06 Jun 2021 What CEOs Don’t Know Can Hurt Business
In a commentary published by the Washington Examiner, Davis says Bergh earned this distinction by labelling Georgia’s voter integrity laws – and others offered across the nation – as racist despite the fact that he “can’t explain what’s racist about them.”
This is troubling because Levi Strauss and other companies are opposing these protections as part of their loyalty to the left’s political agenda.
Davis declares about these woke CEOs:
Shareholders are sick of their incoherent political interference.
Davis is able to make this pronouncement about Bergh because he tested the CEO’s political IQ and found it to be lacking. At this year’s Levi’s shareholder meeting, Davis challenged Bergh’s assertion that Georgia’s new ballot protections are “racist” and “a significant step backward”:
My question to Bergh focused in part on the central feature of the law, voter identification: “Can you, Mr. Bergh, explain specifically how requiring voters to show ID in order to avoid fraud is racist, and also your timeline for ending all Levi-Strauss requests for ID from job candidates, employees, visitors to your facilities, and attendees at your annual shareholder meetings, in conformance with your race-based claims?”
Bergh repeated the notion that the legislation was racist, but, again, didn’t explain how. In fact, the only specific thing he mentioned was to concede (I think) that requiring voter ID, which is provided for free in Georgia, is not racist. But that leads to the question: If not the ID, then which provision in the legislation does facilitate racism and voter suppression? This is an immensely important detail that Bergh and other woke CEOs continue to leave out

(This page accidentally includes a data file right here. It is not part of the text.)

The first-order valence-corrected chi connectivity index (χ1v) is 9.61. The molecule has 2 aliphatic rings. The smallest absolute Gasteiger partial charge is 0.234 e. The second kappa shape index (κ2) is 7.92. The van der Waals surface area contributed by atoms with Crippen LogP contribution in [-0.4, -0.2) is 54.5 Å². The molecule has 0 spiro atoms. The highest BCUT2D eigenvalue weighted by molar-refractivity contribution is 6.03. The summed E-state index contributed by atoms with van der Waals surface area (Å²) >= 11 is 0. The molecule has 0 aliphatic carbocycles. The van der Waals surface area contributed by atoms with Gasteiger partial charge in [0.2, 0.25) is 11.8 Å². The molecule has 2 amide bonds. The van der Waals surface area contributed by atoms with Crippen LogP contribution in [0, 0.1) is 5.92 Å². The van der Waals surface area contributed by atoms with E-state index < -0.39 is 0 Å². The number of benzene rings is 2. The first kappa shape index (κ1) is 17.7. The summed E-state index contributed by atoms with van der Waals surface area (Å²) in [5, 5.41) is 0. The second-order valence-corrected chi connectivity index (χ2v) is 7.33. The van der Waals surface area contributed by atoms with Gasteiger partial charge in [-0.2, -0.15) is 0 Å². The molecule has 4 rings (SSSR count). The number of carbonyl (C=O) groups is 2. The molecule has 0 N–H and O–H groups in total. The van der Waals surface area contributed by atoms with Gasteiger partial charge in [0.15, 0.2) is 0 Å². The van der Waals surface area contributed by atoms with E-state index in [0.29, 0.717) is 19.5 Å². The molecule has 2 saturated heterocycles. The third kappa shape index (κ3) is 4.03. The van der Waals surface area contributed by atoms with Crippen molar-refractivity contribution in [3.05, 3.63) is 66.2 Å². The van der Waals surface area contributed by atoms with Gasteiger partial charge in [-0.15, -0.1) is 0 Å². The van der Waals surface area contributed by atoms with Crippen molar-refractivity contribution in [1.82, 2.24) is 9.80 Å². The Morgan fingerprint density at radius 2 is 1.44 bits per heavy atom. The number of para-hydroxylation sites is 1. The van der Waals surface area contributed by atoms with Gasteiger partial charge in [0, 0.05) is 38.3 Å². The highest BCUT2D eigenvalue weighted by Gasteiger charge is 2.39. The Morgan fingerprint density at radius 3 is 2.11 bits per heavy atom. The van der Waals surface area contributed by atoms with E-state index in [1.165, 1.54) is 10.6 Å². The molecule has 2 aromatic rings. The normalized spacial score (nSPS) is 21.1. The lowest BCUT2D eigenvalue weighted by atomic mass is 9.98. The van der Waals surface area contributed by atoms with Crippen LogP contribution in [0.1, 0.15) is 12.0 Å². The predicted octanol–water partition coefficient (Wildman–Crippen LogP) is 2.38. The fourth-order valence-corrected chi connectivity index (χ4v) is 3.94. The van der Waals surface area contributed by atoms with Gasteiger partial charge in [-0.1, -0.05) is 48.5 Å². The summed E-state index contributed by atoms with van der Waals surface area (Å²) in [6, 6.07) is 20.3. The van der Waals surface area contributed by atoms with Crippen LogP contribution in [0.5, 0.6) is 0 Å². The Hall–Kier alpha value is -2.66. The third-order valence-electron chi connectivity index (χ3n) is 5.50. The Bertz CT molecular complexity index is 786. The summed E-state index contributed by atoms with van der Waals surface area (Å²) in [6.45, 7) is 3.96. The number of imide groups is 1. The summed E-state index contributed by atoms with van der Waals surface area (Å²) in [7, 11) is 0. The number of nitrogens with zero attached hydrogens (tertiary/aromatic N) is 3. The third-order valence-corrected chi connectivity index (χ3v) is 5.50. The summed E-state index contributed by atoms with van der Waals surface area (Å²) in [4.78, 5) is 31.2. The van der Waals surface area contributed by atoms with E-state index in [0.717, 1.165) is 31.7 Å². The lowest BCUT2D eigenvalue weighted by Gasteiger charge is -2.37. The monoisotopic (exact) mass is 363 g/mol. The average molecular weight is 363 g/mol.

In the case of the Georgia law, the left complains about limiting the number of ballot drop boxes even though these boxes were always intended to be a 2020 COVID-related exception. And the new law provides adequate early voting opportunities while protecting ballot integrity by verifying identities through government-issued identification. Contrary to leftist complaints, food and drinks can still be distributed in voting lines, as long as they are not given out by campaign operatives in a way that could be construed as buying votes.
Yet the left insists that ballot protections are bad. And too many companies have followed the left down this path by criticizing voter protection legislation. This creates a reputational problem for CEOs when they have to defend their actions. As Davis points out, FEP brought up the details of the bills and challenged CEOs at Coca-Cola, Bank of America and Pfizer about them – only to have them back away from their extremist positions:
[A]ll three of them, as well as hundreds of other corporations, have been foolish by preemptively demonizing the law as racist and unjust while simultaneously failing to pinpoint specific details, provisions, or clauses within the law that would back up these claims and make them legitimate.
Perhaps, Davis concludes, corporations should remain neutral and stay out of divisive politics:
Chip Bergh and his band of CEO race-baiters don’t appear to know what they’re talking about. Maybe they should start acting like nonpartisan business leaders who are focused solely on the success of their companies, about which they presumably know something. Corporate managers are paid to be successful at selling jeans and bubbly dark soda, not to understand legislative matters.
To read all of this commentary – “The Race for the Most Ignorant CEO in America” – click here.